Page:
I haven’t felt this out of my element in years. I didn’t have enough patience with school to stick around long enough to get a graduate degree, which meant the last time I was on a college campus was about three years ago.
But I’m on a mission. Which means I’m not going let the fact that I’m a little overwhelmed distract me from my ultimate goal: talking to Marley.
She’s been on my mind quite a bit since our awkward meeting at Brenton’s office. I know we don’t know each other very well, and maybe I have no right to seek her out at work, but I feel like she deserves an explanation. And Brenton will probably kill me for spilling our secret to yet another person, but if there’s anyone who deserves the truth, it’s Marley. She’s been put through enough in terms of her relationship with Brenton. She doesn’t need any more doubt and distance.
So, I did my research. I know what college she works for and which department within that college, so it just took a quick internet search to find out which building her office is in and the hours when she’s guaranteed to be there. Once I had that information on hand, I took an extended lunch break and told Clay to call me if there were any emergencies and here I am, walking through the front doors of the business school.
The only trouble is that this building is huge and I don’t even know where to start, so I pull aside the first coed I see and ask, “Hi, do you know where I can find 4.193?”
“Take that elevator to the fourth floor,” she says, nodding to a bank of elevators to her right, “Take a right when you get off and it should be down the hall on the left.”
“Thank you so much,” I grin, turning towards the elevators. I rock back and forth on my heels nervously as I wait to arrive on the fourth floor, and even when I’m standing outside her open office door, it takes me a few moments of slow breathing and a small pep talk to get up the nerve to actually knock on the frame to announce my presence, smiling softly as I do. “Hi.”
It’s her office hours, which means the sound of a voice doesn’t surprise her, but when she looks up and our eyes meet, she stutters in shock, “R-R-Raina. What are you doing here?”
“I feel like we need to talk.” I step into her office, but I don’t make myself at home, knowing I need her to want to have this conversation too.
She sighs and returns to her task of stapling graded rubrics to the backs of what looked to be research papers. “About what?”
“You know what,” I reply. Considering I’ve never before visited her at school when I wasn’t with Brenton, it’s safe to say she knows why I would come on my own.
Shrugging tensely, she squeezes her stapler with a little too much force. “It’s not really my business.”
“Is that why you’re on the verge of breaking your stapler?” I shoot back, my eyebrows lifted pointedly. She’s clearly upset and she has every right to be.
Deciding that there’s no point in arguing about her current emotional state, she sighs again, her hands coming to a rest on top of her desk. “I just feel so stupid.”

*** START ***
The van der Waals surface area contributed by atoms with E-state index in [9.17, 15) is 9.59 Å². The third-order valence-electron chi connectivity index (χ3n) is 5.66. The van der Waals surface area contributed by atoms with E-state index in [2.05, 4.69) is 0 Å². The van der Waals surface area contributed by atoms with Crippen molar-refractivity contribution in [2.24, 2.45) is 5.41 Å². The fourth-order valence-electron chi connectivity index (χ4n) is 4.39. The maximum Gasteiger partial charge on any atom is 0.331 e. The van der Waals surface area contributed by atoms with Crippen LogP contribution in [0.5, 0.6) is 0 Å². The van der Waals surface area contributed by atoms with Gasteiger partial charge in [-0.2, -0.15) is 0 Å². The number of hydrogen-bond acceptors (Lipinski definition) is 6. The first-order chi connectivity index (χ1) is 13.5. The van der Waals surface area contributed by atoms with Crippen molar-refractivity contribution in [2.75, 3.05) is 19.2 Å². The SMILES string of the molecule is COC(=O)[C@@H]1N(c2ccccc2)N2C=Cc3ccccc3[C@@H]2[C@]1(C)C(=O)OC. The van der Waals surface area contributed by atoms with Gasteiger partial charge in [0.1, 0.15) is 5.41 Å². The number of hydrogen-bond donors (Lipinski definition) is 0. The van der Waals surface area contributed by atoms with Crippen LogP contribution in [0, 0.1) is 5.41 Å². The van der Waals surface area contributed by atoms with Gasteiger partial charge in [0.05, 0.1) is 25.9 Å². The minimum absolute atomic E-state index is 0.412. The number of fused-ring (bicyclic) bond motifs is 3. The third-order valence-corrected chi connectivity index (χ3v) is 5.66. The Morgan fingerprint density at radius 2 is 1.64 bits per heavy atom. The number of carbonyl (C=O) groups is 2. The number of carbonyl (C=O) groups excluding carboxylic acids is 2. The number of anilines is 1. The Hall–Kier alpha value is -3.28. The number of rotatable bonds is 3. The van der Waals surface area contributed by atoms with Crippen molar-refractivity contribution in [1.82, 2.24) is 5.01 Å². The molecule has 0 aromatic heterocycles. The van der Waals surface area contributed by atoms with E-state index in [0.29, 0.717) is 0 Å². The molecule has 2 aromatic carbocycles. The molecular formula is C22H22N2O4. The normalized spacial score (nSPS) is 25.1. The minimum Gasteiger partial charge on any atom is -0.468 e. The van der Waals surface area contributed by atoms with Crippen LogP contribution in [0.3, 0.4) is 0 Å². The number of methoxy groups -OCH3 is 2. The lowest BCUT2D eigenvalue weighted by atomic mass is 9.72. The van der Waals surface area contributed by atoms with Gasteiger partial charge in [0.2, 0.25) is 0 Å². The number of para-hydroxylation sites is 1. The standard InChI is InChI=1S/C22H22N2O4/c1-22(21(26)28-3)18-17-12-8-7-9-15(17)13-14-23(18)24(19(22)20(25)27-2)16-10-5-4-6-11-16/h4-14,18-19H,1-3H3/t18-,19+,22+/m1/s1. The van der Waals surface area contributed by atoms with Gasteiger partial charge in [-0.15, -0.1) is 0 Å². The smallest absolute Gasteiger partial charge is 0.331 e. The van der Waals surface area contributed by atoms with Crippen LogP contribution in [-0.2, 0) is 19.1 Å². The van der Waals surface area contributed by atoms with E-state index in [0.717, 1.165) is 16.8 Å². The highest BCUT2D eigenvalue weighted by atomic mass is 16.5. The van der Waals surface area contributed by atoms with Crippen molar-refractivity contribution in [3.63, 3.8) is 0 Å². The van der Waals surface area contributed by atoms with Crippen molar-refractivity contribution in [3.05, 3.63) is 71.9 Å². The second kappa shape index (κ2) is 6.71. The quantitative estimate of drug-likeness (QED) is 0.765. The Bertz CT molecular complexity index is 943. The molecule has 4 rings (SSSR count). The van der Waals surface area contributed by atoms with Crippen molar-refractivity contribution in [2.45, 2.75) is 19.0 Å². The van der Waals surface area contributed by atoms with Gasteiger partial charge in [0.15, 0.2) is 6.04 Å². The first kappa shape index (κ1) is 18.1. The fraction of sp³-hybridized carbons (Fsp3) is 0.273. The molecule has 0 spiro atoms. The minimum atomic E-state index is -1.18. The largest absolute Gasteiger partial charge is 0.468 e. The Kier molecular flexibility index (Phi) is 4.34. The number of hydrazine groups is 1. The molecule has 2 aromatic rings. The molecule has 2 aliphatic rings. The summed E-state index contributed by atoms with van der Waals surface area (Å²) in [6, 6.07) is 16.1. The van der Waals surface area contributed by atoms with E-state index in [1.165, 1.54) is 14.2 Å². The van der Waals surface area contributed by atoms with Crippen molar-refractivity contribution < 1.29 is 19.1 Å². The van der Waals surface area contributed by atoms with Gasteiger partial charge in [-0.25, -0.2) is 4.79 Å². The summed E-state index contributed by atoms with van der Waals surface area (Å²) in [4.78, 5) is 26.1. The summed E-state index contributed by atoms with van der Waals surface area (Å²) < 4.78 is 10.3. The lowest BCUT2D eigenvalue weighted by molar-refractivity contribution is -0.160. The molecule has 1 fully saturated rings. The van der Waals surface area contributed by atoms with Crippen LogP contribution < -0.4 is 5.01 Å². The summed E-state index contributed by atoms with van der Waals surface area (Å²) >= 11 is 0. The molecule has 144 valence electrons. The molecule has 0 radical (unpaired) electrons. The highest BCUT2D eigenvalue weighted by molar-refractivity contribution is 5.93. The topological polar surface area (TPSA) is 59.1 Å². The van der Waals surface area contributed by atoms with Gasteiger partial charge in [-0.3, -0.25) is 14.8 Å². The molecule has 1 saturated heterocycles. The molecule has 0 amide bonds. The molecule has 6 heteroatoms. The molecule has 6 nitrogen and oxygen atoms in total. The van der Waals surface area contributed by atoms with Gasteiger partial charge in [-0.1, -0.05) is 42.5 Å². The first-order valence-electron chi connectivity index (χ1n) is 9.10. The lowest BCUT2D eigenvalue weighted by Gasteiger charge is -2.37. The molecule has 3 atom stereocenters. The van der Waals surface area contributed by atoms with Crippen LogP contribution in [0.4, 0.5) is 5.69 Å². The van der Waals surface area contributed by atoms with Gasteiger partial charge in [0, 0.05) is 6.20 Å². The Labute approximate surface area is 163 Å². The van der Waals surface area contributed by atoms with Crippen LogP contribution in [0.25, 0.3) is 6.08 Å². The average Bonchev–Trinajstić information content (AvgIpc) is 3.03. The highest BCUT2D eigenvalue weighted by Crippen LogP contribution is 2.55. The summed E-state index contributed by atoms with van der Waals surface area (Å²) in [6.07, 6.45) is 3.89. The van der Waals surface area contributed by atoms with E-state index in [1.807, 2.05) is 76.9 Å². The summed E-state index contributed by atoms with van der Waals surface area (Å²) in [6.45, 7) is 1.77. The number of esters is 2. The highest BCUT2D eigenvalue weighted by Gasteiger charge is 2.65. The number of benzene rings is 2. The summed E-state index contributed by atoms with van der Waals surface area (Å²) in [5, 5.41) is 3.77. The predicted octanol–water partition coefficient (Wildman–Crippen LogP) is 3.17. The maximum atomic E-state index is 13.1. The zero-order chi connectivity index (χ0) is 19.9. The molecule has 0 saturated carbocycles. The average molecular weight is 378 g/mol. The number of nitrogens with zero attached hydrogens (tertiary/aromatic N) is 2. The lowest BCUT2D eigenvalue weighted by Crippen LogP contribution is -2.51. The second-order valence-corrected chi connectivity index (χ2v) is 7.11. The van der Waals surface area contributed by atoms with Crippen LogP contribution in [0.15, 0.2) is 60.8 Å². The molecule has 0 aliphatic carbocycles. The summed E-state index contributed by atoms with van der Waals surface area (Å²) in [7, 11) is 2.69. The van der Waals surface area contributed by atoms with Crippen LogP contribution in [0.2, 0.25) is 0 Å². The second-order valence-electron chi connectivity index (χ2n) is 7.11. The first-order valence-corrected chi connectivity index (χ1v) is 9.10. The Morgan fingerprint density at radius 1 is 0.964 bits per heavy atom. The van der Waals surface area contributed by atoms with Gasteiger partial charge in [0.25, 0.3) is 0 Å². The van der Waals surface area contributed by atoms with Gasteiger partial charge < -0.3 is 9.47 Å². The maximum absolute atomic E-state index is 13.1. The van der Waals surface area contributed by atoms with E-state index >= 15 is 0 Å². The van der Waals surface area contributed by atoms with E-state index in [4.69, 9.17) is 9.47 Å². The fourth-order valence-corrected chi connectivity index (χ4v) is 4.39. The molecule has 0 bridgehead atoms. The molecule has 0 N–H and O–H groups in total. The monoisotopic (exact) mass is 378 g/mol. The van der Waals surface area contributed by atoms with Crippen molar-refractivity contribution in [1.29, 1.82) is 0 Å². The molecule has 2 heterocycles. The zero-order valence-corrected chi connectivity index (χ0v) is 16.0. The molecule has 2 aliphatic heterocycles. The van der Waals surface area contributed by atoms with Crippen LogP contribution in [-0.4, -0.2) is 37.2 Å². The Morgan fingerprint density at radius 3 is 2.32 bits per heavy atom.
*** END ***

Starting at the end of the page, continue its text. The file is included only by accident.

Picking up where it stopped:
That certainly isn’t where I saw this conversation going. “Why?”
“Because for a fleeting moment there, I actually thought we could have something amazing,” she replies softly, her eyes slowly filling with a sadness that could only come from a place of genuine sincerity.
“You really care about him,” I say in awe. It’s not that I ever doubted her feelings, and seeing as I didn’t really know her that well, I can’t really judge that anyway, but it’s clear from the way that she talks about him that she feels something that’s more than just a passing appreciation for his looks and money.
“I did,” she replies, taking a few moments to realize that she shouldn’t be speaking in the past tense and changing her response to, “I do.” There’s a moment of silence and I want to say something reassuring, but before I can, she shakes off her sadness and sits up straight, clearing her throat and speaking again. “I shouldn’t be saying these things to you. You’re his fiancé.”
It’s still weird to hear myself called that, but it gives me the perfect segue into why I came to visit Marley in the first place. “Brenton and I, our relationship is complicated,” I begin, “We’ve been friends our entire lives and…,” I pause glancing back at the open doorway and realizing this is more of a private conversation, “can I close the door?”
Marley looks intrigued as I close the door and slip into a chair across from her. “Are you about to tell me something that’s CIA classified?”
“How would I know something like that?” I laugh.
“I don’t know,” she shrugs, looking a bit more relaxed, “You’re just being very secretive.”
“Yeah, because what I’m about to tell you can’t leave this room,” I say, knowing my insistence on privacy probably seems a little over the top. But the truth is that I know that I’m not supposed to be saying any of this in the first place and it makes me feel better to take extra precautions.
Luckily, Marley seems to understand my stress, and leans back in her chair, smiling encouragingly. “Okay.”
“And I know Brenton would kill me for saying anything,” I say, noting that she’s somewhat enthralled by the idea of knowing a secret, “but I don’t want the two of you to throw away something fantastic.”